“We will be using an Erie Strayer concrete batch plant with a GOMACO fleet of pavers,” said Moyar. “On the roster are an RTP-500 placer, 2600 spreader, 2800 and Commander III pavers with dowel bar inserters and a TC-600 tine/cure machine.”
“They’re done clearing and have started earthwork on a very small portion of the job site, only about 25 of roughly 500 acres,” Moyar said. “The wet weather that the area has been experiencing is not conducive to working with the Triassic rock on site. A sandstone formation formed during the Triassic period, the material is claylike. When it gets wet, it takes a lot of time to dry. We picked the worse time of the year to try to get started.”
“There is a stretch of the Triassic material just west of Raleigh,” added Peterson, noting that the team did a lot of boring upfront and knew what they were dealing with. “The project involves large cuts in the Triassic material, which require blasting to break up the material into smaller pieces for movement and grading. You’ve got to blast it in the ground to break it up, but then you have to be careful what you do with it,” said Peterson, explaining that while very hard while in the ground, the material breaks up once it is exposed to the elements.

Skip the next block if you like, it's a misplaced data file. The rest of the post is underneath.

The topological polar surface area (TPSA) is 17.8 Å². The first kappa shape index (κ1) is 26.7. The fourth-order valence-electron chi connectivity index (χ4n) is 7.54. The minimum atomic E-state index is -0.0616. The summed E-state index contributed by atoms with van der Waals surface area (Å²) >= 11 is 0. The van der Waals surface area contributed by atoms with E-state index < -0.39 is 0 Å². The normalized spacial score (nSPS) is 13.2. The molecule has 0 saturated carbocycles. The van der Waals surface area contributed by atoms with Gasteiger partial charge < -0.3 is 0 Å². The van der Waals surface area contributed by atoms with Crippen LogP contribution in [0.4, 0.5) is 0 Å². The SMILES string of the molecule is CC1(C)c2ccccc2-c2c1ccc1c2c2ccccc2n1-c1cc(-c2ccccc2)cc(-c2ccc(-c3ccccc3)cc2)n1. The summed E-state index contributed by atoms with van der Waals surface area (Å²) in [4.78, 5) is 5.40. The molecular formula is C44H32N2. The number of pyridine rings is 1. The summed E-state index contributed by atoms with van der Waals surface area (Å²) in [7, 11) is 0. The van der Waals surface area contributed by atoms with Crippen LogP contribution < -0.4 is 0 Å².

“It’s definitely a usable material,” he said. “You just have to get it in place and cap it, keep it as dry as you can.”
Making the Grade
According to Peterson, the crew expects grading to begin this month.